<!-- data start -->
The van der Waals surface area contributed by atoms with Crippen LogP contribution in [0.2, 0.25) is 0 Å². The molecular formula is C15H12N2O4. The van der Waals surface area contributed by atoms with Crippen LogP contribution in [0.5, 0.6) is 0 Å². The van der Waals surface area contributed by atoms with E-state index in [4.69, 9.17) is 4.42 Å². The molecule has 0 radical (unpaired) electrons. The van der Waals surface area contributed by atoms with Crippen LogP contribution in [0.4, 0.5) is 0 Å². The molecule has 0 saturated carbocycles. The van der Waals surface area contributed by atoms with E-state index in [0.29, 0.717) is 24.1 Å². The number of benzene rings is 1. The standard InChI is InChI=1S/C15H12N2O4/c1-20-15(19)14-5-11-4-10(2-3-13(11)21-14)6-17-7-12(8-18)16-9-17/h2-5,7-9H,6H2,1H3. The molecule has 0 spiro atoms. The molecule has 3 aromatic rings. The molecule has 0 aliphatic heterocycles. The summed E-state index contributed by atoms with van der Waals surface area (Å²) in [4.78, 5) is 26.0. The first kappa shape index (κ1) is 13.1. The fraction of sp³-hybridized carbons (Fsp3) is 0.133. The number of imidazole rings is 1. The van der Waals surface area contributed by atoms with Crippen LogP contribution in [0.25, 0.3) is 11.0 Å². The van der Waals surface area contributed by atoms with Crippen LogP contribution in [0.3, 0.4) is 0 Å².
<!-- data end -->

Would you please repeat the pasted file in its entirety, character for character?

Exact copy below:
The van der Waals surface area contributed by atoms with Crippen LogP contribution in [0.2, 0.25) is 0 Å². The molecular formula is C15H12N2O4. The van der Waals surface area contributed by atoms with Crippen LogP contribution in [0.5, 0.6) is 0 Å². The van der Waals surface area contributed by atoms with E-state index in [4.69, 9.17) is 4.42 Å². The molecule has 0 radical (unpaired) electrons. The van der Waals surface area contributed by atoms with Crippen LogP contribution in [0.4, 0.5) is 0 Å². The molecule has 0 saturated carbocycles. The van der Waals surface area contributed by atoms with E-state index in [0.29, 0.717) is 24.1 Å². The number of benzene rings is 1. The standard InChI is InChI=1S/C15H12N2O4/c1-20-15(19)14-5-11-4-10(2-3-13(11)21-14)6-17-7-12(8-18)16-9-17/h2-5,7-9H,6H2,1H3. The molecule has 0 spiro atoms. The molecule has 3 aromatic rings. The molecule has 0 aliphatic heterocycles. The summed E-state index contributed by atoms with van der Waals surface area (Å²) in [4.78, 5) is 26.0. The first kappa shape index (κ1) is 13.1. The fraction of sp³-hybridized carbons (Fsp3) is 0.133. The number of imidazole rings is 1. The van der Waals surface area contributed by atoms with Crippen LogP contribution in [0.25, 0.3) is 11.0 Å². The van der Waals surface area contributed by atoms with Crippen LogP contribution in [0.3, 0.4) is 0 Å².